CYFI had the pleasure of hosting the panel at the 18th Microcredit Summit in Abu Dhabi on Reshaping the Future of Youth Finance and Economic Citizenship. The panel was held during Global Money Week (GMW) 2016 with CYFI and the Microcredit Summit Campaign forming a strategic media partnership to promote both the Summit and GMW during the week of March 14-18th.
The panel consisted of Ms. Essma ben Hamida, Executive Director of Enda-Inter Arabe in Tunisia, Mr. Tim Nourse, President of Making Cents International and Dr. Khaled Algazawi, CEO of Ebdaa Microfinance Bank in Bahrain. Given the location of the Summit, and the background of the majority of the panelists and participants, the session focused on new frontiers in youth microfinance within the Middle East and North Africa (MENA) region.
The panelists shared many of challenges they face in scaling their operations and reaching youth with a wider range of financial and non-financial services such as financial education, business management and career counselling. They also hi-lighted a need to more effectively serve young people aged 15-25, as this is recognized as a critical age cohort for economic and social stability in the region. Stories were shared of the countless unemployed and under employed MENA youth idling away their time in cafes, susceptible to the allure of criminal activity or risky migration channels to Europe.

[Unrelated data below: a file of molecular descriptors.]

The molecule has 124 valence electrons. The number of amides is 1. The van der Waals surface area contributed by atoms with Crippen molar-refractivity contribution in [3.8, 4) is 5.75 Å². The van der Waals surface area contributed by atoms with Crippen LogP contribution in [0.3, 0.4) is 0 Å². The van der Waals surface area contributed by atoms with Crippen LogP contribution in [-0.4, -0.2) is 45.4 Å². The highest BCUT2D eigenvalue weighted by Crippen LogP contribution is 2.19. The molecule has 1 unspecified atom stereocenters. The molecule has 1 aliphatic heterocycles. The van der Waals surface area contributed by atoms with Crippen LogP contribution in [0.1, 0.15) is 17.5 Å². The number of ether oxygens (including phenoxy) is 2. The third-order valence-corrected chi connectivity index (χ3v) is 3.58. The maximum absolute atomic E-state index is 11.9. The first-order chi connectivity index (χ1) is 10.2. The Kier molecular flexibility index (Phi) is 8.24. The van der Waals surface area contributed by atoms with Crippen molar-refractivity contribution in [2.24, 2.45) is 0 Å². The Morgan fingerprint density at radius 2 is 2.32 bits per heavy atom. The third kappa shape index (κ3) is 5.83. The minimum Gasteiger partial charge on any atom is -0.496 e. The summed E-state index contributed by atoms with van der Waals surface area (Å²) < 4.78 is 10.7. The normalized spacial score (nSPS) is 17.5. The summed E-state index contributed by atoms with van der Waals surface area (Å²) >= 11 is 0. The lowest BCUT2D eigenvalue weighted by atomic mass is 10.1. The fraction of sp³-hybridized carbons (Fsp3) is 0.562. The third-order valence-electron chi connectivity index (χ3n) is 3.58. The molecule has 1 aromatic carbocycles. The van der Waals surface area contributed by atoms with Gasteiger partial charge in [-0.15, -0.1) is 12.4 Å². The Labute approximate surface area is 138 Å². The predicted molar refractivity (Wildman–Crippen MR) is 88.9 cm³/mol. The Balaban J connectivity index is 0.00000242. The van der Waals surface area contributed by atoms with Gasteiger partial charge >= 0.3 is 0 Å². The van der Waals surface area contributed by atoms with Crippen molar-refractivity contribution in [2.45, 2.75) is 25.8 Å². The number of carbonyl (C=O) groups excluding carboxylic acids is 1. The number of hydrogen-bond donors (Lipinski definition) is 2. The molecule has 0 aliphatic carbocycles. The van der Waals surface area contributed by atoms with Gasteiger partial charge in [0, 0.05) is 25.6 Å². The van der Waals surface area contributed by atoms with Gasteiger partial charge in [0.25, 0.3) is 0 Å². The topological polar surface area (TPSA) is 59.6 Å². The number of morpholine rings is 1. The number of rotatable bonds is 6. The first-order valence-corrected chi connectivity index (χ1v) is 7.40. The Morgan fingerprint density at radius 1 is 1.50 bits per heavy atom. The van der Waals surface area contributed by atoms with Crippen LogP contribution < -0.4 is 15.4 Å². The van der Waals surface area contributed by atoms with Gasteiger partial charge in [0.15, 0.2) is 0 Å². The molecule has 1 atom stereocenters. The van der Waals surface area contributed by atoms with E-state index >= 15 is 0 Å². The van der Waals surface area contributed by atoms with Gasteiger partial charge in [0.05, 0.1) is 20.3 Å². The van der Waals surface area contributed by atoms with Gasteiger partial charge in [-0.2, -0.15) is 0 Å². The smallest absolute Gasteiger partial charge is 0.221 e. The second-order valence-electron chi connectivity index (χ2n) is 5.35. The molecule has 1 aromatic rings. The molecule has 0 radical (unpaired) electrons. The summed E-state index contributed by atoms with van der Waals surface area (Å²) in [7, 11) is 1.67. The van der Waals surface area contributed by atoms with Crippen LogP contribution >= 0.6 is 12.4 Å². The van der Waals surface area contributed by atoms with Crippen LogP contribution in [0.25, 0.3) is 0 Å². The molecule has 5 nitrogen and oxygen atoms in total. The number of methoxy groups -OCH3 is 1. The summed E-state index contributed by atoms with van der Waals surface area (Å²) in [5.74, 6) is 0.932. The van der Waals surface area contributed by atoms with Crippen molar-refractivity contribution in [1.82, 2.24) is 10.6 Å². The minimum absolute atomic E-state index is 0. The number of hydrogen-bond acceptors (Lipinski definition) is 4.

Youth at the Center of Microfinance Innovation
In an effort to make a greater difference in the lives of youth, and to encourage them to seek sustainable livelihoods as engaged economic citizens, microfinance institutions (MFIs) in the region are taking more innovative approaches in reaching out to young clients. Harnessing technological advancements in mobile banking and e-learning was one way to bring financial and non-financial services into the hands of youth through a favourable digital medium. Forming creative partnerships with education providers and civil society organizations also helped MFIs offer integrated financial and educational services that were more relevant and tailored to the needs of their youth clientele. It also allowed them to more easily reach younger, poorer and more isolated segments of the youth population.
The panel also highlighted the important role of religious leaders and civil society organizations in collaborating with MFIs in building economic citizenship amongst young people by instilling a greater belief in themselves and identifying positive ways in which they can support themselves and make a difference in their community. Through the accumulation of financial and social assets, and with the development of essential financial and entrepreneurial skills, young people can take greater control of their futures and contribute more effectively to their families and to society at large. MFIs play an important role in this process, especially in a region affected by poverty, unemployment, conflict and insurgency.